The exhibition focuses on DNA and includes six sections that give visitors an opportunity to explore genetic inheritance and prehistoric human migrations. It aims to further guests’ understanding of the advances in modern medicine and genomics, and its capacity to help with early detection of disease, as well as creation of personalised medicine, according to a press statement.
Visitors use interactive and audiovisual displays to understand how leveraging genetics, genomic, and observations from the past, can uncover Qatar’s rich cultural and historic heritage.
The exhibition looks at the process of understanding genetics and genomics, and how that is reflected in the history of humanity. It tells a story of migration and integration across the earth, revealing the scientific underpinnings of our common humanity by advances in genetic research, and how this knowledge is being used to make us healthier as a society.
Abdulla Hassan al-Mehshadi, CEO of Msheireb Properties, said: “Through this exhibit, we support innovations in education and showcase Qatar’s leading position in scientific research to benefit humanity. We would like to extend our great thanks to all those involved in creating this fascinating exhibition, particularly Her Highness for her continuous support and wise vision.”
Hafiz Ali, Msheireb Museums director, said: “This opening is intended to help our nation understand the origins of our people and how the mapping of human development can help its citizens today, and in the future.”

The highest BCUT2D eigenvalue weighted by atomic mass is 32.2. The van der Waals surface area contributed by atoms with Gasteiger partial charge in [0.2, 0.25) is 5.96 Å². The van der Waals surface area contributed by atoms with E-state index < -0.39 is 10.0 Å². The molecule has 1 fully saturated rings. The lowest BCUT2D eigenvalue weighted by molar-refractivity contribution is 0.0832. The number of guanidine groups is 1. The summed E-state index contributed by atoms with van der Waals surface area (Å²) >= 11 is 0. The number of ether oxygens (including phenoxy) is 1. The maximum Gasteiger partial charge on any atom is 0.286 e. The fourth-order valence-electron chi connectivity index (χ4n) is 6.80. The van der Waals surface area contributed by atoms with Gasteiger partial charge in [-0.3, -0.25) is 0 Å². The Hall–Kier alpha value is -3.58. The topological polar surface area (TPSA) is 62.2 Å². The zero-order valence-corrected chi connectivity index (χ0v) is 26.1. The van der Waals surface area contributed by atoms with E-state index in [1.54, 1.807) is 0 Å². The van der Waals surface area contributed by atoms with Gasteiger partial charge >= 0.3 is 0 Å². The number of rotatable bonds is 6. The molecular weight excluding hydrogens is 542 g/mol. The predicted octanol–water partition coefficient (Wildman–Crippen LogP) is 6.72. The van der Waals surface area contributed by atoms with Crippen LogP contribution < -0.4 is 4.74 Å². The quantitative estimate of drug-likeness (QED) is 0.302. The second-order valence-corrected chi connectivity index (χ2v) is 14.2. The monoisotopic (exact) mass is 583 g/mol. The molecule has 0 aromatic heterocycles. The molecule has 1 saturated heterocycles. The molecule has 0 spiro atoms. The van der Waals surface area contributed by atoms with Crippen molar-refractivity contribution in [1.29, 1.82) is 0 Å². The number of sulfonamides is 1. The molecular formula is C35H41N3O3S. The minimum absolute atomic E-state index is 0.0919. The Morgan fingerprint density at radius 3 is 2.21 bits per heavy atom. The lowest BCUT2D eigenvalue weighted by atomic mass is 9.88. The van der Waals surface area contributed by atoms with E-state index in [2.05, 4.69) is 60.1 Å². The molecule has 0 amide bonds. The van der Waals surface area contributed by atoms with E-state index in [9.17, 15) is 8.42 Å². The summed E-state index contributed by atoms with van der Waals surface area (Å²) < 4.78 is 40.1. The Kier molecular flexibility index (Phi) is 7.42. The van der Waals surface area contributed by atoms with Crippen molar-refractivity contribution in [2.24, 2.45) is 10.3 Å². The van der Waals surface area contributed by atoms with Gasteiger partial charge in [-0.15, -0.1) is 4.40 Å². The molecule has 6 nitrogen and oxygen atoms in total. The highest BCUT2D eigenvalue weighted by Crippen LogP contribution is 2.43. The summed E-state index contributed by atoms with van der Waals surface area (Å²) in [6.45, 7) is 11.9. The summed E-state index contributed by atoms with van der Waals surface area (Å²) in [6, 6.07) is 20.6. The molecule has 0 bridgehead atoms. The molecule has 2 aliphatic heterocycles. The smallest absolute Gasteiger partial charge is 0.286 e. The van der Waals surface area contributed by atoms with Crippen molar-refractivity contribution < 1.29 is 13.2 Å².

Dr Asma al-Thani, chair of the National Genome Committee, vice-chairperson of the Qatar Biobank for Medical Research Board of Trustees and dean of the College of Health Sciences at Qatar University, said: “This exhibition was created to showcase the cultural and social diversity of Qatar and how this affects genetic traits. This exhibition launch is part of a common vision shared with Msheireb Properties to create a better future for our country.”
Dr Lotfi Chouchane, professor of genetic medicine, microbiology and immunology at Weill Cornell Medicine-Qatar, noted: “‘A Journey to the Heart of Life’ is original and unique, not just for Qatar but around the world as it combines seamlessly both culture and science.”
Dr Rashid al-Ali, deputy chief research officer and Division Chief – Biomedical Informatics at Sidra Medical and Research Center, said: “The exhibition is as unique as DNA itself and it gives me great pride Qatar is leading the way with such initiatives."
Dr Ena Wang, research chief, Division of Translational Medicine at Sidra Medical and Research Center, added: “This exhibition is Her Highness’s vision and is designed to provide knowledge that leads to scientific interest, paving the way for implementing genome guided (precision) medicine in Qatar.”
Major advances in the fields of genetics and genomics have not only corroborated what we can observe from history -- the diversity of Qatar’s origins -- but also opened a path to a hopeful future in prevention and cure of many genetic diseases.
‘A Journey to the Heart of Life’ is presented by Msheireb Museums in Bin Jelmood House in the heritage quarter of Msheireb Downtown Doha. The exhibit will open its doors from Monday to Thursday, from 9am to 5pm, on Friday from 3pm to 9pm, and on Saturday from 9am to 9pm.
For more information, visit www.msheireb.com